With the waters in the Kilombero valley still dropping, although very slowly in the case of the Mnyera, the fishing was due to improve as we waited in anticipation for our new guests to arrive on the strip.

Henry, Jeremy, Craig, Dave, Richard, Mark, Kiki and Pedro arrived at the beginning of this week with varying degrees of experience gained while fishing various destinations around the world. They were all eager to test their skills against the Tanzanian tigerfish, and were soon matched up against some of the finest specimens Africa has to offer.

Jeremy with a short and fat 20lb beauty

Jeremy with a short and fat 20lb beauty

Jeremy, Henry, Craig and Richard got right into the groove early with their first three days on the Ruhudji  being “jam packed” with some excellent fishing. Around  ten fish were landed in the  14lbs and above class, along with countless ‘smaller fish’. The guys had to learn fast in order to take home some of the opportunities given to them, and learn fast they did. Jeremy, along with nasty line burns and all, took the fight to a 20lb fish that ate his natural brush fly in no more than two feet of water on the lower Ruhudji. With a partially raw hand, and whilst illustrating the diversity of the “f” word, Jeremy managed to landed a truly great fish.  Henry, hot on Jeremy’s heels, hooked into an extremely hard running 17lb fish which exited the hole from which it was hooked with incredible speed and ferocity. Henry managed to apply the brakes and eventually landed a super fish.

The Mnyera which has been suffering unseasonably cold and high water for the entire season was fishing a bit slower. However, Pedro, using the popular blue and black deer hair pattern, put his gear to the test on another 20lb monster. After a great fight Pedro was content as he kneeled in the cool shallow water, his muscles straining one last time, only now it was to pose with his catch for guide and camera. The first half of the trip had been nothing short of a success.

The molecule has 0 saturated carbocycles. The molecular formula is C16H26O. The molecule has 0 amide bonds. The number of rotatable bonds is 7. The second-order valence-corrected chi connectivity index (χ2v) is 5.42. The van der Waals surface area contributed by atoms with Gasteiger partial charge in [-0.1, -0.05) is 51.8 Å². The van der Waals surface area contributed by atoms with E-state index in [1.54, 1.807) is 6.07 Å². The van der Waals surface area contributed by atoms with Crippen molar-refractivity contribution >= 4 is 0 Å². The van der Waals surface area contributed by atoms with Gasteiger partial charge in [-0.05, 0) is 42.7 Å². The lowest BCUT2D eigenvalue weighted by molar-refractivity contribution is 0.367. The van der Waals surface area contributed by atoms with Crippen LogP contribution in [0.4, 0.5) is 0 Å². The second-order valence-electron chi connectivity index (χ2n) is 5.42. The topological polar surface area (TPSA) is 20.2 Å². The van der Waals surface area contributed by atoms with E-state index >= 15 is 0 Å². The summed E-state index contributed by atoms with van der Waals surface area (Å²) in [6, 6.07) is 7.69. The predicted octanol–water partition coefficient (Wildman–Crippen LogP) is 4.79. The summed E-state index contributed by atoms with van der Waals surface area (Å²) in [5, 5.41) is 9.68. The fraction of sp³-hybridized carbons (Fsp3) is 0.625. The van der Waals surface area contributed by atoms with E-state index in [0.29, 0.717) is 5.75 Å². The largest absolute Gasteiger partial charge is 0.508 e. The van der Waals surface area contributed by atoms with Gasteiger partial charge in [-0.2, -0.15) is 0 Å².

Pedro enjoys some time in front of the camera with a once in a lifetime 20lb tigerfish on the Mnyera

Pedro enjoys some time in front of the camera with a once in a lifetime 20lb tigerfish on the Mnyera

With a brief moment for groups to swop stories on the changeover day, our guests flies were back in the water looking for purchase in the in hospitable mouth of a trophy tigerfish. Gallant as their efforts were many of the flies were kindly returned by most of the fish on the last three days of the trip. Mutilated, but without the culprit which inflicted the damaged. Although many fish ranging from 5lb to a 14lb were landed, few of the many 15lb plus fish hooked made it into the net. However, it is uncommon for this destination to not surprise us with the unexpected. This week it came with yet another lost battle (and fly-line) to an  incredibly powerful vundu, and a spey rod finding its way into the Kasingo rapids.